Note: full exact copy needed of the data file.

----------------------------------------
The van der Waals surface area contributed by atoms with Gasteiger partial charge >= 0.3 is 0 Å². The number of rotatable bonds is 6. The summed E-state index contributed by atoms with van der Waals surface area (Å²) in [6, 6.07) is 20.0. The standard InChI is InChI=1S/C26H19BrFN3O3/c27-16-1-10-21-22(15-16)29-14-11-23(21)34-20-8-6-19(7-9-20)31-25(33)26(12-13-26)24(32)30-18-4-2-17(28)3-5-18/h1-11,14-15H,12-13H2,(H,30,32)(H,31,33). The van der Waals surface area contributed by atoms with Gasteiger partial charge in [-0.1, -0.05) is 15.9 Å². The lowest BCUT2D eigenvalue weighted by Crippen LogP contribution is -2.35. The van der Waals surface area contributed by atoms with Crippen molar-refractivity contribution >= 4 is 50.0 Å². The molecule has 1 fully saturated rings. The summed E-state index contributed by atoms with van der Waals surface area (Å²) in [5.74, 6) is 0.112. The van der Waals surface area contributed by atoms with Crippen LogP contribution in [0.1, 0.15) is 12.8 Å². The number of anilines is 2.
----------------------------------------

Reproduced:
The van der Waals surface area contributed by atoms with Gasteiger partial charge >= 0.3 is 0 Å². The number of rotatable bonds is 6. The summed E-state index contributed by atoms with van der Waals surface area (Å²) in [6, 6.07) is 20.0. The standard InChI is InChI=1S/C26H19BrFN3O3/c27-16-1-10-21-22(15-16)29-14-11-23(21)34-20-8-6-19(7-9-20)31-25(33)26(12-13-26)24(32)30-18-4-2-17(28)3-5-18/h1-11,14-15H,12-13H2,(H,30,32)(H,31,33). The van der Waals surface area contributed by atoms with Gasteiger partial charge in [-0.1, -0.05) is 15.9 Å². The lowest BCUT2D eigenvalue weighted by Crippen LogP contribution is -2.35. The van der Waals surface area contributed by atoms with Crippen molar-refractivity contribution >= 4 is 50.0 Å². The molecule has 1 fully saturated rings. The summed E-state index contributed by atoms with van der Waals surface area (Å²) in [5.74, 6) is 0.112. The van der Waals surface area contributed by atoms with Crippen LogP contribution in [0.1, 0.15) is 12.8 Å². The number of anilines is 2.